Stuffed vine leaves

Stuffed vine leaves (Zeytinyağlı Yaprak Sarması) have been served since the days when Turkic tribes were still living in Central Asia. They’re made by stuffing vine leaves with rice, onions, and spices and are usually eaten as a meze appetizer. Most restaurants in the city will feature their own, though it’s known best as a home-cooked dish. First, vine leaves are pressed and put in a tin or a jar of salt water until they’re sufficiently soft, and then washed. While they’re waiting, rice, onion, allspice, raisins and pine nuts are crushed together into a paste. A little bit of this paste is placed into each grape leaf and rolled up into a parcel, then placed into a pot to cook. It’s typically served cold with lemon, though it goes well with yogurt as well. Different recipes call for different ingredients to be used, such as minced meat, diced meat, and a variety of different spices.

Börek (Turkish pastry)

Filo pastry, or rolled out dough, is packed with delicious ingredients, then shaped and folded accordingly. There are many variants of börek. The most popular are: su böreği, kol böreği, puf böreği, and tepsi böreği. Su böreği is a favorite variety of börek,pastry is boiled in water before being arranged on the tray, and is often eaten alongside Turkish breakfast.


The cultural and historical richness of Anatolia is reflected in its desserts, and you’ll find all there is to try in Istanbul. Many Turkish desserts feature syrups soaked into pastries. During the holidays around Ramadan, as well as birthdays and other special occasions, Turkish delight (lokum) is served, which is a gelatinous candy that comes in a variety of flavors including rose, pistachio, walnut, hazelnut and dozens more. Of the syrupy desserts, probably the most famous is baklava, which is made from 40 layers of incredibly thin filo pastry filled with crushed nuts and other tasty delights before a sugary syrup is poured over it. And if you like baklava, you’ll certainly love künefe or ekmek kadayıf, which are similarly indulgent. Künefe is made with sweetened cheese and covered with a generous ladling of syrup or rose water, whereas ekmek kadayıf is similar to a bread pudding, only with healthy doses of fresh clotted cream (kaymak) inside and on top.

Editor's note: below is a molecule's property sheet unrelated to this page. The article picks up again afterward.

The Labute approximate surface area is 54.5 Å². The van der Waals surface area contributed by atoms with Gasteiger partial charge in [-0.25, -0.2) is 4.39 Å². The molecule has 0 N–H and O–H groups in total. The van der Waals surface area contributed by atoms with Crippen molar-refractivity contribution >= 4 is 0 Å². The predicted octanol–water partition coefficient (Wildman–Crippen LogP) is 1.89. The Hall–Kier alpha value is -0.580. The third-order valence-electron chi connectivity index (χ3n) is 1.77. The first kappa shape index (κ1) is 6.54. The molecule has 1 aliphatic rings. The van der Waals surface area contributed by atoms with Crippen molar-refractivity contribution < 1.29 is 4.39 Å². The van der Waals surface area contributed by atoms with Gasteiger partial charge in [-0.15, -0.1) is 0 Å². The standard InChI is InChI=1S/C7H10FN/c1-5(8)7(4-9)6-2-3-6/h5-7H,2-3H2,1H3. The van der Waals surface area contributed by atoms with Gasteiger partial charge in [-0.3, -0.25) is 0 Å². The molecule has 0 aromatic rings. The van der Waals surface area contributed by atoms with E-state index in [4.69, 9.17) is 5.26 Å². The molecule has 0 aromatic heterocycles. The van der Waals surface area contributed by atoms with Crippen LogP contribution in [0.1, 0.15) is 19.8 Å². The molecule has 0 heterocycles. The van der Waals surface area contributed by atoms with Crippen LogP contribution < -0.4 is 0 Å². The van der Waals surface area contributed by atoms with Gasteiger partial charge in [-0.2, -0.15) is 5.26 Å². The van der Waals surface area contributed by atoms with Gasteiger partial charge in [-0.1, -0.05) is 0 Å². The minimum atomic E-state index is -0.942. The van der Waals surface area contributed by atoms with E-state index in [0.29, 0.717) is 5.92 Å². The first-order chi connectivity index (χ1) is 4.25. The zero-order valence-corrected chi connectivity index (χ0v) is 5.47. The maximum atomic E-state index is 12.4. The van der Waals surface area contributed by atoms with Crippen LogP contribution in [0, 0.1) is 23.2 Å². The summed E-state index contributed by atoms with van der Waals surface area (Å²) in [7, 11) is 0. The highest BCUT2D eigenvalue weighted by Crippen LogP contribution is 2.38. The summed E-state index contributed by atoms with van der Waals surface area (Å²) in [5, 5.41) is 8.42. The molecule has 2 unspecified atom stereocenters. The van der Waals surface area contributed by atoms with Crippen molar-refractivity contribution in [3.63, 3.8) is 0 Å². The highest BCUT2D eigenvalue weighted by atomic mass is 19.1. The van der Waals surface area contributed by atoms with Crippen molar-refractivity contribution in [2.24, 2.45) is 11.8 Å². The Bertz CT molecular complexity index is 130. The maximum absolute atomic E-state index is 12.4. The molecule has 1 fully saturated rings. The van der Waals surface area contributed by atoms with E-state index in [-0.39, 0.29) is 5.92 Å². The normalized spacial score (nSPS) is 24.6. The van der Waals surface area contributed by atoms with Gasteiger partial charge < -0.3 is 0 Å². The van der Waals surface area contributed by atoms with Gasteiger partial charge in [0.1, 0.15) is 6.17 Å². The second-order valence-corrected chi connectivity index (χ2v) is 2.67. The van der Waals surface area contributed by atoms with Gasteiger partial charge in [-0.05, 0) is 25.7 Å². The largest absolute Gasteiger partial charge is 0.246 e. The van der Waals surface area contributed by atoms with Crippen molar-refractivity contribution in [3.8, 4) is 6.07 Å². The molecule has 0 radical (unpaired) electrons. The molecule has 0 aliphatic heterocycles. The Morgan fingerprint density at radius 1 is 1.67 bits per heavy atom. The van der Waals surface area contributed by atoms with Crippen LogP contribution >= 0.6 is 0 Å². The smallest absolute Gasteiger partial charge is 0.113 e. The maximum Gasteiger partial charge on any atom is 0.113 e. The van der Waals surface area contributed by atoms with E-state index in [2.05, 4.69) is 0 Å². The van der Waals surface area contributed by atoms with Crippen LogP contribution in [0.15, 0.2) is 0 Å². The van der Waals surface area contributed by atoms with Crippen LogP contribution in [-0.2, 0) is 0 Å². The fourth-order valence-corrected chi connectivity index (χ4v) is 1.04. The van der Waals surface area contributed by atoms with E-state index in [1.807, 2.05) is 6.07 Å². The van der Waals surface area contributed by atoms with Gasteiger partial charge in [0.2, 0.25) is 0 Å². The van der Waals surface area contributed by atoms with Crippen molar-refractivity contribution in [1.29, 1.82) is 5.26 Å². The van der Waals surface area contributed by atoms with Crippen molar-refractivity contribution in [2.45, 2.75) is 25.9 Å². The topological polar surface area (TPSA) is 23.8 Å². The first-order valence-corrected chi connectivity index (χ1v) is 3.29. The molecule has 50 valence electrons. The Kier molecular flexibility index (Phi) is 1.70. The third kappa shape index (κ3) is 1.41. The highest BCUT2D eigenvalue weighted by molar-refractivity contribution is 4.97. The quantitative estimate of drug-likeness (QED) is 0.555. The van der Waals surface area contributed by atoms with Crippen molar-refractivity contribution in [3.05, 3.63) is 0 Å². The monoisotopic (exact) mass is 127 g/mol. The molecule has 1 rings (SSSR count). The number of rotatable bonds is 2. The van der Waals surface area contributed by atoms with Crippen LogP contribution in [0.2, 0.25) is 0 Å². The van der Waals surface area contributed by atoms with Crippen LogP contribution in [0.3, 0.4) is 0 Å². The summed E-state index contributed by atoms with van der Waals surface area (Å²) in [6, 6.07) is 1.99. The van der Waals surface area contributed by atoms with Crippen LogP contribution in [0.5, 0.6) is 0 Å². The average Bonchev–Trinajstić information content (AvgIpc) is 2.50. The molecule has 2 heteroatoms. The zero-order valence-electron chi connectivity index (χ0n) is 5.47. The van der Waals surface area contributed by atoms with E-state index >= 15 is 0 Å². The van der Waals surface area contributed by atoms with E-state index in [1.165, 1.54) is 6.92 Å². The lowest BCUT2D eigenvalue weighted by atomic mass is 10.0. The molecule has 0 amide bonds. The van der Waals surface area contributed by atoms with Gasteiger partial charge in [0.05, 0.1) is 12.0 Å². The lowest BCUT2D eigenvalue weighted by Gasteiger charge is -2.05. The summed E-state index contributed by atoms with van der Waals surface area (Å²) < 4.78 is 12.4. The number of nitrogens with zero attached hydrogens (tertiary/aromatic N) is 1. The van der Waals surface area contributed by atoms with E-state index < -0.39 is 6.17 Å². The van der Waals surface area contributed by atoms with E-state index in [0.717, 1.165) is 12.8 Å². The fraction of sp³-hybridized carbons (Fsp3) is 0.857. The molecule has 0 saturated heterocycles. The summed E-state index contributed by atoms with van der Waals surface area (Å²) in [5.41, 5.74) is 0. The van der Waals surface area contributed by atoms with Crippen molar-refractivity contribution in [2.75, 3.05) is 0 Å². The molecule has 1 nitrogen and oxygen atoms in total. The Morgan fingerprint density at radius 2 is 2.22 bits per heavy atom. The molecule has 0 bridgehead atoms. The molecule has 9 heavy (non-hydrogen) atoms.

The beverages available in Turkey only enrich what is already one of the world’s great culinary traditions. For example, when you try kebabs, the flavor of the meat is best brought out by the yogurt drink, Ayran. In the summer months, it goes down especially well with a handful of fresh mint thrown in. Şalgam is another delicious drink unique to Turkey; it’s a juice of red carrot pickles, salted, spiced, flavored with aromatic turnip (Şalgam means “turnip”), and finally fermented in barrels with the addition of ground bulgur. Another Turkish drink you’ll come across is called boza. It’s a drink of fermented wheat, and is particularly warming in the winter months, served with a dusting of cinnamon and roasted chickpeas called leblebi. Salep is another delicious, creamy hot drink. Flour made from the tubers of a kind of orchid mixed with milk are the main ingredients, and it is a sweeter alternative to boza. Of course, perhaps the most famous Turkish drink is a nice frothy cup of Turkish coffee. Last but not least, the most popular drink in Turkey is tea (çay), which is grown in the Black Sea Region of the country and is drunk morning, afternoon, and night.